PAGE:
If you had to pitch Nihiloxica (pronounced: Nii-lox-ee-ca) to someone in an elevator, you’d say: a drumming circle from Uganda meets broody UK-Techno. However, that would leave the other person ill-prepared for the vital energy the intercontinental ensemble has been spreading for six years. Nihiloxica’s heart beats for the kind of dance music that can flatten buildings. »Technical Metal is one of the most interesting places to find cool rhythms, especially Meshuggah. On the last albums, I’ve literally copied their style of rhythm«, Pete Jones expounds. Raving to polymeters? Yes, please!
The traditions of Uganda provide Nihiloxica’s rhythmical scaffold. The band emphasize that their East African influences are intercultural in themselves – even before encountering Europe. For example, the quintet uses drums from the kingdom of Buganda to play rhythms of other cultures. On their first LP, the song »Bwola« is named after a dance of the Acholi people from the north of Uganda. This adoption secularizes. Following the 1966 Mengo Crisis, drums have been bowled out from public life, Isabirye Henry tells us. » Even in today’s Uganda, when you play the drum, some people say drums are spiritual or that you should only play the drums in a shrine. But we are applying things from our own culture to a new culture.« Jacob Maskell-Key adds: »If you hear >African Drums< people think of the Djembe. Or people say >Bongos<, even though they are not from Africa. I think Ugandan percussion is unique. But it’s not well known outside Uganda and Kenya.«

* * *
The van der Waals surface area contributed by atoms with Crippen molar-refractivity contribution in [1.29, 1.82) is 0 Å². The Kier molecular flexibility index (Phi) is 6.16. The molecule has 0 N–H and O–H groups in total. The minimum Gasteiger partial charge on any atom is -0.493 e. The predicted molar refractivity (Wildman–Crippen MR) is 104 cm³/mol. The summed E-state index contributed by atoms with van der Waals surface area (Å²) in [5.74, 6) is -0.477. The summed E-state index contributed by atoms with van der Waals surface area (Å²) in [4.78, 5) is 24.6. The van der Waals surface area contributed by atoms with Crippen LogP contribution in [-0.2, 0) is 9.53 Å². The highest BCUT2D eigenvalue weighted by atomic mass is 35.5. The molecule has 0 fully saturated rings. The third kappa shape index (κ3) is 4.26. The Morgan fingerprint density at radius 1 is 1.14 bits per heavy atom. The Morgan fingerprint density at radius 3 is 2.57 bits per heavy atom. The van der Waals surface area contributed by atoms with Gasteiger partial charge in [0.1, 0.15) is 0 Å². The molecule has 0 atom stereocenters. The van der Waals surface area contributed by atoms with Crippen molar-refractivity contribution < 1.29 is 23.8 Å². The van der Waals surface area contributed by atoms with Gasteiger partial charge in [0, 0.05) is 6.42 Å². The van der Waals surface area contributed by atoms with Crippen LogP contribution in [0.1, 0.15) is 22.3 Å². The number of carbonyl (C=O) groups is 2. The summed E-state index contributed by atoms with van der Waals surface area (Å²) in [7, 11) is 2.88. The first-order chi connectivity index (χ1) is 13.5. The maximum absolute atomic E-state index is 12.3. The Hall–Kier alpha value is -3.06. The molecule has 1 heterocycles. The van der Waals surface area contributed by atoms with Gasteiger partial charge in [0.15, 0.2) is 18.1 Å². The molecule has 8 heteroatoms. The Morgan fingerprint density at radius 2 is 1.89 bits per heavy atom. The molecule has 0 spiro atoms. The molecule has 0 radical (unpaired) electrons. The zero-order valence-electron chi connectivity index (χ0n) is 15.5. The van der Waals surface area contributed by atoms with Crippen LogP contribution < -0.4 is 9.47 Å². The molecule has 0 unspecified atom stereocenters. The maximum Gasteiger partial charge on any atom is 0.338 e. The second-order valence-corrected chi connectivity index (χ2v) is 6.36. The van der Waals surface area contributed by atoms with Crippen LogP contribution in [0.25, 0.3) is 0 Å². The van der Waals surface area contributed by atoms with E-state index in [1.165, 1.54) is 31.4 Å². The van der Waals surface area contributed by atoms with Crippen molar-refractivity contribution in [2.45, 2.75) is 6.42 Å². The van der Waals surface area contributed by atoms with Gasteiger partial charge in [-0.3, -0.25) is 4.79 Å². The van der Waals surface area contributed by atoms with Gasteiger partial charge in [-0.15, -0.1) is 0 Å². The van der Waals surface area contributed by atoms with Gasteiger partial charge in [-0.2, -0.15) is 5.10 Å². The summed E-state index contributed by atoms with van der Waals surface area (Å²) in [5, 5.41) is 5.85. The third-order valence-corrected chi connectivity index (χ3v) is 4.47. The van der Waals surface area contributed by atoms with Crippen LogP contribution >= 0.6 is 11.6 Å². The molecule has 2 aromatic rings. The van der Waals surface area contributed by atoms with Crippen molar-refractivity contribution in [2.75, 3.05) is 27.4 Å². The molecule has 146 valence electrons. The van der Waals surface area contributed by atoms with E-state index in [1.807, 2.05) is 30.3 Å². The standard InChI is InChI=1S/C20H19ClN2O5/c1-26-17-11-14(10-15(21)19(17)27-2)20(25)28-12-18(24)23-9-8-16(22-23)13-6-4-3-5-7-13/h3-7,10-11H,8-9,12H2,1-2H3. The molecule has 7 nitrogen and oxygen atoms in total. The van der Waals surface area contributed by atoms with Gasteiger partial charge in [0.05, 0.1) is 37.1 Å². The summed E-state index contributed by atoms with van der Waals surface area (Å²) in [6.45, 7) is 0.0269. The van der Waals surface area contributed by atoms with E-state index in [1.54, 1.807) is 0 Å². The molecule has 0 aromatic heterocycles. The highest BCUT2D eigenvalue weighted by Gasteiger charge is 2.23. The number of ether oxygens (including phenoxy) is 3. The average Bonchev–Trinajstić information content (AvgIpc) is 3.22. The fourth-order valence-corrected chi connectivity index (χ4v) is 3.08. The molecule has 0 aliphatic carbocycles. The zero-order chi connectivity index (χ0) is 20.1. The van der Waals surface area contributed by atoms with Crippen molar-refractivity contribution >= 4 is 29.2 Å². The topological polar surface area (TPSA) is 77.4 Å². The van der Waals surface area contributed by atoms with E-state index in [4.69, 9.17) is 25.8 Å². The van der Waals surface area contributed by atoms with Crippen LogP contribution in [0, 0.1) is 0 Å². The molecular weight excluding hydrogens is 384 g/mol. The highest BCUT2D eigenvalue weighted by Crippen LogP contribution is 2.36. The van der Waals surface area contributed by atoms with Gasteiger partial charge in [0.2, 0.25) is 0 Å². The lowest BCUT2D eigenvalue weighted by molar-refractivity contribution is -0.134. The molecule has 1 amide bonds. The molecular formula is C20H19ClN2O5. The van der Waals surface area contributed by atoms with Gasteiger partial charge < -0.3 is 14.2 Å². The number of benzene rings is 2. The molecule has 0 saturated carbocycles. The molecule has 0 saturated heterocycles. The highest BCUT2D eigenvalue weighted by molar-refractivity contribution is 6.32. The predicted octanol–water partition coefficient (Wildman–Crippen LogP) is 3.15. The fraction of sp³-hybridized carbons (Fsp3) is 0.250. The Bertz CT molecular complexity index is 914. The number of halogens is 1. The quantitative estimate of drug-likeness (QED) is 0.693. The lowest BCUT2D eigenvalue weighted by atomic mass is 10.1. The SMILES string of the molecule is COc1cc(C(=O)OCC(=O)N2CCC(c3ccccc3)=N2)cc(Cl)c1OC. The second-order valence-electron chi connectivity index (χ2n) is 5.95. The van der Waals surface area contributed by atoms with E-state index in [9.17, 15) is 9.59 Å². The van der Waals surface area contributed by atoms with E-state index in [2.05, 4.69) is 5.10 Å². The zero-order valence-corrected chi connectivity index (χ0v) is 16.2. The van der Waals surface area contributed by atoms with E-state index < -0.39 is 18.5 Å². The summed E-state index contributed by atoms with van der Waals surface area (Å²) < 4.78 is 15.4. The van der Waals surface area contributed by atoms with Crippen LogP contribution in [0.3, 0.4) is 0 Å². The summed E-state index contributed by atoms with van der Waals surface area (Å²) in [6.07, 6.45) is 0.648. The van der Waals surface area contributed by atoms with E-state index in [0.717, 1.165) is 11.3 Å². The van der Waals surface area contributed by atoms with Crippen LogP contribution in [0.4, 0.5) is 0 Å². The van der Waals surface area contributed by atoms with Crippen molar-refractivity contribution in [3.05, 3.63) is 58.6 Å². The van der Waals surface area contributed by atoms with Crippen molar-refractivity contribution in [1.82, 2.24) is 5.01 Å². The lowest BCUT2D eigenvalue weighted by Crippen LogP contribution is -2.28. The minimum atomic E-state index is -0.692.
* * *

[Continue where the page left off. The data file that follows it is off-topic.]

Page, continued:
Thick soundscapes, dense occident
This view was made possible by the now legendary label Nyege Nyege. In 2016, it invited the Britons Jacob Maskell-Key (Spooky-J) and Pete Jones (pq) to jam with percussionists of the Nilotika Cultural Ensemble. A live performance evolved into an EP. »Nihiloxica« (2017) turned heads internationally. However, they have changed their approach since then. »In the beginning, we wanted this to be a live band. The recording should sound exactly as it would live. But then we were like: Maybe the album could sound better«, Jacob recounts with a laugh.
»If we want to go to Uganda, it’s completely fine. But for Isa, Jally and Prince, coming to Europe is basically impossible.«
Since their first full-length »Kaloli« (2020), the band banked onto adventurous sound design. They’ve only amplified those tendencies on their latest album »Source of Denial« (2023). Pete admits: »Some songs we produced beyond our ability of performing them live. It makes for a better album.« Compared to previous releases, the sound of »Source of Denial« is, indeed, thicker and more diverse. While the album contains several explosive dance tracks, Nihiloxica increasingly play with intermezzi and slow burners. The pacing of »Source of Denial« always feels intentional.
Yet, the story of Nihiloxica isn’t merely one of coming up strong and successful internationalism. It’s also one of being limited by borders. Especially restrictive visa regulations »drive a spike« between the members. »If we want to go to Uganda«, UK citizen Pete elaborates, »it’s completely fine. But for Isa, Jally and Prince, coming to Europe is basically impossible.« Jacob adds: »We are pissed about this situation. Because it keeps getting in the way of us, our friends, our work, and lives. You have to make people aware that the governmental systems that handle these things are not really fair. The West is not as open-minded as you might think.« Not that this could get them down. Nihiloxica demonstrate the potential of bringing things together.